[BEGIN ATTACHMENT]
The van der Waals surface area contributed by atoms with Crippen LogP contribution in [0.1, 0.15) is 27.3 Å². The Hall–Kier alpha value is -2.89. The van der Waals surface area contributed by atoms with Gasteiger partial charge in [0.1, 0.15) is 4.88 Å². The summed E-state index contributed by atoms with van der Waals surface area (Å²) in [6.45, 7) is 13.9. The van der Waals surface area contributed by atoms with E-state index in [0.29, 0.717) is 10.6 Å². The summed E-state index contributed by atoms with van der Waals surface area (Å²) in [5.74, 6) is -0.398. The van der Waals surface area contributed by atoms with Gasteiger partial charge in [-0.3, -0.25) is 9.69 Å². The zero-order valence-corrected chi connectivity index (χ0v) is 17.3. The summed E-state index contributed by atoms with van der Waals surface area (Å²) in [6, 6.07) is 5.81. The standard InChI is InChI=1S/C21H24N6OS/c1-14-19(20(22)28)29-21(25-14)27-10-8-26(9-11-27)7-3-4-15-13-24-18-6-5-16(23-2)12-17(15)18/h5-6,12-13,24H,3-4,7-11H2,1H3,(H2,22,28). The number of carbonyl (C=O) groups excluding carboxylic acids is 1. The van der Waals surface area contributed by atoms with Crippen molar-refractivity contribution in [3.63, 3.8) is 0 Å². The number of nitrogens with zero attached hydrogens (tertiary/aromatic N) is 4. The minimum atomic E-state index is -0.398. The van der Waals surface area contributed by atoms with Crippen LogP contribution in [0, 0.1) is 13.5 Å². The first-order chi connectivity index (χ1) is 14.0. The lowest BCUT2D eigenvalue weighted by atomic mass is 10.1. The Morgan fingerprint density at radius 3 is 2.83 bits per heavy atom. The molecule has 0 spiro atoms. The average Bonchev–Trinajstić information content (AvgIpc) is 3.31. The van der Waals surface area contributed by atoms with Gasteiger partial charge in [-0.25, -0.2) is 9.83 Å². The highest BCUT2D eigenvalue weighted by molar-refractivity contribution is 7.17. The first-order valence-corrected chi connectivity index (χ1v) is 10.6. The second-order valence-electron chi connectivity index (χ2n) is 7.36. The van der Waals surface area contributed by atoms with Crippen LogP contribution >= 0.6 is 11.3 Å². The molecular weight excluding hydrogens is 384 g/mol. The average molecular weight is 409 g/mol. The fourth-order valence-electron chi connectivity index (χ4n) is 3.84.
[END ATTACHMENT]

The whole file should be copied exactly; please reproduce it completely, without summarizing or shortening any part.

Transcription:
The van der Waals surface area contributed by atoms with Crippen LogP contribution in [0.1, 0.15) is 27.3 Å². The Hall–Kier alpha value is -2.89. The van der Waals surface area contributed by atoms with Gasteiger partial charge in [0.1, 0.15) is 4.88 Å². The summed E-state index contributed by atoms with van der Waals surface area (Å²) in [6.45, 7) is 13.9. The van der Waals surface area contributed by atoms with E-state index in [0.29, 0.717) is 10.6 Å². The summed E-state index contributed by atoms with van der Waals surface area (Å²) in [5.74, 6) is -0.398. The van der Waals surface area contributed by atoms with Gasteiger partial charge in [-0.3, -0.25) is 9.69 Å². The zero-order valence-corrected chi connectivity index (χ0v) is 17.3. The summed E-state index contributed by atoms with van der Waals surface area (Å²) in [6, 6.07) is 5.81. The standard InChI is InChI=1S/C21H24N6OS/c1-14-19(20(22)28)29-21(25-14)27-10-8-26(9-11-27)7-3-4-15-13-24-18-6-5-16(23-2)12-17(15)18/h5-6,12-13,24H,3-4,7-11H2,1H3,(H2,22,28). The number of carbonyl (C=O) groups excluding carboxylic acids is 1. The van der Waals surface area contributed by atoms with Crippen molar-refractivity contribution in [3.63, 3.8) is 0 Å². The number of nitrogens with zero attached hydrogens (tertiary/aromatic N) is 4. The minimum atomic E-state index is -0.398. The van der Waals surface area contributed by atoms with Crippen LogP contribution in [0, 0.1) is 13.5 Å². The first-order chi connectivity index (χ1) is 14.0. The lowest BCUT2D eigenvalue weighted by atomic mass is 10.1. The Morgan fingerprint density at radius 3 is 2.83 bits per heavy atom. The molecule has 0 spiro atoms. The average Bonchev–Trinajstić information content (AvgIpc) is 3.31. The van der Waals surface area contributed by atoms with Gasteiger partial charge in [-0.25, -0.2) is 9.83 Å². The highest BCUT2D eigenvalue weighted by molar-refractivity contribution is 7.17. The first-order valence-corrected chi connectivity index (χ1v) is 10.6. The second-order valence-electron chi connectivity index (χ2n) is 7.36. The van der Waals surface area contributed by atoms with Crippen LogP contribution >= 0.6 is 11.3 Å². The molecular weight excluding hydrogens is 384 g/mol. The average molecular weight is 409 g/mol. The fourth-order valence-electron chi connectivity index (χ4n) is 3.84.